Policy integrity. Ethical culture. Environmental protection. Environmental defense. Friends of earth. Defenders of wildlife. Not just their names, but their charter, culture and policies – their very being – represent a commitment to these profound values. Or so we are supposed to believe.
Nothing in life is certain but death and taxes, the saying goes. Unfortunately, the list doesn’t stop there. We can add one other inescapable component: regulations.
Hey, folks, remember the good old days when candidate Barack Obama at least pretended to be bipartisan and conciliatory? Now it's as if he's on a mission to prove he was faking it.
Ninety-six. That’s the number of 60-watt incandescent light bulbs I purchased last weekend after learning the other kind, the compact fluorescent lights (CFLs) environmentalists are so in love with, are hazardous to my health and to the environment. I would have preferred a higher wattage but discovered the 75-watt version was outlawed January 1st.
As new regulations are imposed by the Obama administration, Guy Benson talks with Neil Cavuto about the process and the likely results.
This year marked the 50th anniversary of biologist Rachel Carson’s 1962 book, Silent Spring. Although the anniversary is soon to become history as well, Carson’s impact promises to continue well into the future—and it’s not something to celebrate.
It’s a bad omen for free enterprise, prosperity and liberty when normally warring special interest groups such as big business and progressive activists agree on public policy.
In Walt Disney’s 1940 animated film “Pinocchio,” woodcarver Geppetto dreams that his wooden marionette will turn into a real boy.
Will the 2012 elections bolster or threaten our economic future?
As Romney calls for Congressional approval of regulations, he tells supporters, "I'm not letting the politicians off the hook."
Living and working in Your Nation's Capital I forget, sometimes, that grand issues are fun to debate on CNN or MSNBC, but real people deal with real issues.
Last week the Environmental Protection Agency kicked-off its celebration of “Hispanic Heritage Month” with an e-mail message featuring Che Guevara along with his famous slogan, “Hasta la Victoria Siempre.”
On September 13, the U.S. Environmental Protection Agency (EPA) sent an internal email to its staff under the subject line "Hispanic Heritage Month."
President Barack Obama enjoys attacking Mitt Romney for his work at Bain Capital, while portraying it as a vampire-like operation, destroying the livelihoods of entire communities for short-term gain. Obama's donors funding his Super PAC, Priorities USA, even went so far as to blame Romney for the death of a laid-off worker's cancer-stricken wife.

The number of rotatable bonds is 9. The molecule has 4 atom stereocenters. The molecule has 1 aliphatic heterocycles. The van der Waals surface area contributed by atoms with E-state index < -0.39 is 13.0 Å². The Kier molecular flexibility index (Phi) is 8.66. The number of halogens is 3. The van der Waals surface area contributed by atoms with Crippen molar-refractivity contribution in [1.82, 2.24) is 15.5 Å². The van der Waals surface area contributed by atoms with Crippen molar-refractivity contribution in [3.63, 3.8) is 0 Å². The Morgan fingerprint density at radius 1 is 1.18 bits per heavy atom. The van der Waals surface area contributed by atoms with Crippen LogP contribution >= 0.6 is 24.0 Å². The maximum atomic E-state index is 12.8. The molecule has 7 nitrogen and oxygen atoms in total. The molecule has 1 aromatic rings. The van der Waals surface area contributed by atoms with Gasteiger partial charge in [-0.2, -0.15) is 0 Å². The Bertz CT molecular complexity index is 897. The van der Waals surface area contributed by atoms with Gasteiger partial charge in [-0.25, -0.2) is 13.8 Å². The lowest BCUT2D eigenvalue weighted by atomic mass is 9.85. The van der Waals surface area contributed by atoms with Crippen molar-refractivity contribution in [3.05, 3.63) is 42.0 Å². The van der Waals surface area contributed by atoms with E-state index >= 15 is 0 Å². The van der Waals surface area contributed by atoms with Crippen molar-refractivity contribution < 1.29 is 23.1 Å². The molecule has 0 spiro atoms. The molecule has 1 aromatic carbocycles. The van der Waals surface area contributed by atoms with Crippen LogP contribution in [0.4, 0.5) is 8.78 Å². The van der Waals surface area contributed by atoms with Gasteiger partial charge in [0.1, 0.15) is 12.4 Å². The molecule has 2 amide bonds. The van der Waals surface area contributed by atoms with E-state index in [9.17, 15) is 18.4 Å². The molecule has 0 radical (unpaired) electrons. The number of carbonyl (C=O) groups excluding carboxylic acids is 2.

Seven score and nine years ago, President Lincoln resolved to take increased devotion to ensuring that government of the people, by the people and for the people shall not perish from the Earth.
It is always foolish for a country to order the burning of its food supply, but it takes a special kind of depravity to do it in the midst of a severe drought.
While all eyes were on the Republican National Convention in Tampa and Hurricane Isaac on the Gulf Coast, the White House was quietly jacking up the price of automobiles and putting future drivers at risk.
The Obama Administration would like to have us believe that his agencies have struck a reasonable approach to using its regulatory powers. In his Executive Order on regulatory reform last year, the president proclaimed (in part), "Our regulatory system must protect public health, welfare, safety and our environment while promoting economic growth, innovation, competitiveness, and job creation. It must be based on the best available science." (Executive Order 13563, January 18, 2011.)
EPA rules impair our energy, economy, jobs, health, welfare, justice and civil rights progress.
Instead of working to grow our economy, President Obama is waging an assault on free enterprise.
Obama will go down in history as the president who killed coal. Making no attempt to hide his disdain for one of America’s most abundant, efficient energy sources, then candidate Barack Obama said that, “if somebody wants to build a coal plant, they can — it’s just that it will bankrupt them.”
Just in case anyone needs any more surprises – liberal hypocrisy has again been unearthed in – of all places – Washington D.C.!
With the increasingly likelihood that Obama's health care law will be struck down in court or repealed next Congress, the administration has been working hard to cement another dubious legacy: the destruction of the coal industry.
What do Arkansas, Louisiana, Texas, Oklahoma and New Mexico have in common? They comprise the Environmental Protection Agency’s Region VI. They also constitute the core of America’s energy production, especially oil.